Third Space’s first self-titled album demonstrates a band that has indubitable writing skills in what may be called the exciting trend of meeting jazz, metal, and classical genres somewhere in the middle. Third Space’s improvisational melees, interspersed with tightly coiled melodic arrangements, provide a chaotic upheaval, often comprised of great young musicians blowing their fucking brains out. A rather ingenious element is Third Space’s compositional use of humor and surprise, as well as their blatant embracing of classical music, as on the epic “Ode to Stravinsky” (heavy arrangement of part of “The Rite of Spring” included) and a 4-minute piano solo titled “Cadenza.”
The album features tracks by drummer Jeremiah Fox, bass clarinet/sax player Mike Hyziak, and keyboardist Vinny Loccisano, but one wouldn’t know by listening to the continuous onslaught. Third Space likes to keep it complex, as through-composed songs jump from intricate, odd-timed melodies to sprawling improvisations, often with catchy results. A weaving riff that surfaces and develops beautifully toward the end of the third track, “Pagin’ Dr. Bulgogi/The Doc Sees Red” is definitely a standout.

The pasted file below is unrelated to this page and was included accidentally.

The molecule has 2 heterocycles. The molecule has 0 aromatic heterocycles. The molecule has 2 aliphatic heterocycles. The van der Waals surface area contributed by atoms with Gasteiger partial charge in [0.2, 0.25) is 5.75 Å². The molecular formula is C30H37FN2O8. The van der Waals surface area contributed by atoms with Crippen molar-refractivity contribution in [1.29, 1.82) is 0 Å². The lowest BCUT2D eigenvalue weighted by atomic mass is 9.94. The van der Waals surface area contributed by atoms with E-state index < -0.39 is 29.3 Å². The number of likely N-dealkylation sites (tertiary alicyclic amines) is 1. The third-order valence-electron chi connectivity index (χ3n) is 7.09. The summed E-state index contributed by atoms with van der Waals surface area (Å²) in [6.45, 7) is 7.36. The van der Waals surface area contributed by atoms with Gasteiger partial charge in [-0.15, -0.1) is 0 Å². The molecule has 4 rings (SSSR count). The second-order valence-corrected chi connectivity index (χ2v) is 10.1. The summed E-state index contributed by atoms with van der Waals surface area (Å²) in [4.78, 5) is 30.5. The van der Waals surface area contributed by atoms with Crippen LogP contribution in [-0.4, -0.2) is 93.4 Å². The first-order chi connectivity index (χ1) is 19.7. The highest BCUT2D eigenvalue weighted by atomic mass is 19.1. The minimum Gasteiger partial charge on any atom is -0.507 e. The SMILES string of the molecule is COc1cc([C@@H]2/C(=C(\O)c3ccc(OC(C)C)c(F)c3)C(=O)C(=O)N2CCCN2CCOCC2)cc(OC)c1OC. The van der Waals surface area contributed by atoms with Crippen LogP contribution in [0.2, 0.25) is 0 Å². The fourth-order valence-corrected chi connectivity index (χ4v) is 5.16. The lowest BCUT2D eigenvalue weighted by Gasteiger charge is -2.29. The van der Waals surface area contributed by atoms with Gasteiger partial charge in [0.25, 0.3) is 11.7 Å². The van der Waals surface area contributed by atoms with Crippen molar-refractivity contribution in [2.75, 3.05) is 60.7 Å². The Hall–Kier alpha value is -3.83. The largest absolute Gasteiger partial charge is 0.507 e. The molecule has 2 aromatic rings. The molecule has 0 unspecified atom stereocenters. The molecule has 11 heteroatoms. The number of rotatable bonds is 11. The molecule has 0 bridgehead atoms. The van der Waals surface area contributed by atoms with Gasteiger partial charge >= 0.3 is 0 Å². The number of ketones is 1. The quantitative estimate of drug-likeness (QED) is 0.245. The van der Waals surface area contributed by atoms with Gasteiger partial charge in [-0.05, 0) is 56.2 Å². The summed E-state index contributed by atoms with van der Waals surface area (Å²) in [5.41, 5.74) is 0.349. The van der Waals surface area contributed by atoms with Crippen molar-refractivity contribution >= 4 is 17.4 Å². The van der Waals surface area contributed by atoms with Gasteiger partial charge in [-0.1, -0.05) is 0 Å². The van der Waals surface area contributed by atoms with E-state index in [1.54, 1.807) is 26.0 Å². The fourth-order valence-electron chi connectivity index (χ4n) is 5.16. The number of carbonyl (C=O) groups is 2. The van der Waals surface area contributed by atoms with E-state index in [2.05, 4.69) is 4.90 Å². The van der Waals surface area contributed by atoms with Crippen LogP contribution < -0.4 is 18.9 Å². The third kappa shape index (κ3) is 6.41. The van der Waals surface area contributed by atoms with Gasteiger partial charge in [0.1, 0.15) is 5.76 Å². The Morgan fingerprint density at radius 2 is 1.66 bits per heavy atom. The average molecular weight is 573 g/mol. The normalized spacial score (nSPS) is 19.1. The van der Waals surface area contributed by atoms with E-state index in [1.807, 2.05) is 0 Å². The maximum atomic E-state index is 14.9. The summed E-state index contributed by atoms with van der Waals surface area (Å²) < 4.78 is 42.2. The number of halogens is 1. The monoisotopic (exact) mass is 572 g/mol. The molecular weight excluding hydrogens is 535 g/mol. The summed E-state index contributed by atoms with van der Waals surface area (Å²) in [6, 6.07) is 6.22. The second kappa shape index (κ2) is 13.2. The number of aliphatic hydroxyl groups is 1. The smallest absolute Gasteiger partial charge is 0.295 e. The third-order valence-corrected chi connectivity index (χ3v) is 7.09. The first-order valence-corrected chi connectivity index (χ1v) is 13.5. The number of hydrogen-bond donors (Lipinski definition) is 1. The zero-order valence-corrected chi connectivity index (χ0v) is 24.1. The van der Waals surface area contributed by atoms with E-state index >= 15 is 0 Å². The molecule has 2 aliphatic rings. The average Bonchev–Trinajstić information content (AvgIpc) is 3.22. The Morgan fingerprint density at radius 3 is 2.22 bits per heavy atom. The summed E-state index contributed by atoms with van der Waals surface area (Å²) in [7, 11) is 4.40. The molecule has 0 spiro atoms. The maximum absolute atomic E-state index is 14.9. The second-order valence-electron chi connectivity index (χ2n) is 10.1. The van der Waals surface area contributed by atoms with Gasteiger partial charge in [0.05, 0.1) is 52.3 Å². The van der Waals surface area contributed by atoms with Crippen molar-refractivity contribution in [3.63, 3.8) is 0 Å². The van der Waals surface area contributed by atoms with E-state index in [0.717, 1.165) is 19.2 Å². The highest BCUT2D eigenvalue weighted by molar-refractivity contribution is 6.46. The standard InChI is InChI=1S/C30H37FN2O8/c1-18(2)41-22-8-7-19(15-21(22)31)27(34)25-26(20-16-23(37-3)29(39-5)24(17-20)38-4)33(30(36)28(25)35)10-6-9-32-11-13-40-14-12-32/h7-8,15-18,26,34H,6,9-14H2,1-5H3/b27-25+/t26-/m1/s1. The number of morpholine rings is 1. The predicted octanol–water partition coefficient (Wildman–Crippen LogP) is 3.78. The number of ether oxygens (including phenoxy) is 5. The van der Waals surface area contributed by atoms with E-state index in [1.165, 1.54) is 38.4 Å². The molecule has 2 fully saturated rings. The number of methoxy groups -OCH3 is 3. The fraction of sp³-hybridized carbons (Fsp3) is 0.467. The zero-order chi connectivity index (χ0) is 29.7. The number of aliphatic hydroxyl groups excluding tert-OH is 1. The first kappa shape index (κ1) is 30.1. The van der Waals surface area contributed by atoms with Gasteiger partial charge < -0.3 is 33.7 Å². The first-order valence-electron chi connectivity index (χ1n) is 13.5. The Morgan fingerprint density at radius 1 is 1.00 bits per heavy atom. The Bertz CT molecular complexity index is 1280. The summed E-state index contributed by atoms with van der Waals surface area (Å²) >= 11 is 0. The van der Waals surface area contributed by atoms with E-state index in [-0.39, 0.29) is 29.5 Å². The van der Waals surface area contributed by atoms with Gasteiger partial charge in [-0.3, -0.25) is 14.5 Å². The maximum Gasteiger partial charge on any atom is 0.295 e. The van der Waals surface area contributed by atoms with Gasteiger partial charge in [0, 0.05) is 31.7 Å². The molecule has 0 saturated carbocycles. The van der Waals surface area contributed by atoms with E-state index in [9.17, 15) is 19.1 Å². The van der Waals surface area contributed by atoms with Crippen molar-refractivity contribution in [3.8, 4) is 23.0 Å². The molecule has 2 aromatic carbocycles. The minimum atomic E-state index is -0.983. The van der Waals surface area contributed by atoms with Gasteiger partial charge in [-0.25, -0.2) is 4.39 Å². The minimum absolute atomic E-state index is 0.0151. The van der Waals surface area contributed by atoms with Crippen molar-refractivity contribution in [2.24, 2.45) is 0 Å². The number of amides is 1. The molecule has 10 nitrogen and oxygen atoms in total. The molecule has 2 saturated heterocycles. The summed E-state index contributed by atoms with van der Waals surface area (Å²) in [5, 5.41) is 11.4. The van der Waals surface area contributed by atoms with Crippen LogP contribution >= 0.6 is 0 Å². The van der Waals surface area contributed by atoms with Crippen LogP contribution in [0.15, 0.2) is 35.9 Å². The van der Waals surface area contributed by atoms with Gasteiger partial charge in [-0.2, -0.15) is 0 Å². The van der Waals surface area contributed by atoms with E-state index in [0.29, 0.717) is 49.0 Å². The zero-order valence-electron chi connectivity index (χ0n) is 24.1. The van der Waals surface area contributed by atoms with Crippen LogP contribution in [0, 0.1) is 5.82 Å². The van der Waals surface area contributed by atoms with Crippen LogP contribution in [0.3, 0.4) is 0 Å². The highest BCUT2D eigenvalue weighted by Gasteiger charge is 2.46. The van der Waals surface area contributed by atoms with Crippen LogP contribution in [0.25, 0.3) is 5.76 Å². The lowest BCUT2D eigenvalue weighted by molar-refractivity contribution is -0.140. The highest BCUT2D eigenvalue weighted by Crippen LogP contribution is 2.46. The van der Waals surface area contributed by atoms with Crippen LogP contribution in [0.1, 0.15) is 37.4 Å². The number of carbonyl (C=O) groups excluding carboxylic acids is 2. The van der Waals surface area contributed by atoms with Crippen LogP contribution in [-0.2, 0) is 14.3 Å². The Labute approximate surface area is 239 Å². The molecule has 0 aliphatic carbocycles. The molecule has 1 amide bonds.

Besides the group freak outs, the solo features are primarily keyboardist Loccisano and guitarist Kirk Schoenherr (of the band “Smother Party”), who shreds the shit out of the final tune “Invisible Governors.” The song begins rather thrash metal-y before breaking into an off-kilter, mischievous riff played by unison rhythm section, and angular horn interludes. Suddenly here comes a circus ska jam, and vocals for the first time on the album — an altered voice social-commentating a dose of good-ol’-fashioned cynicism, rounded off with a brief chorus of “It’s a Hard Know Life.” No joke. Or maybe yes joke. Like John Zorn’s Naked City, Mr. Bungle, and Jerseyband, Third Space give the impression of dedicatedly walking (or weaving) the line between never fucking around, and only fucking around.
These wry musical outcasts can play whatever complex absurdities they can dream up, but unlike most metal bands they don’t appear to take it too seriously. That means fun, unpredictable, and even occasionally spontaneous music.
Knocks From the Underground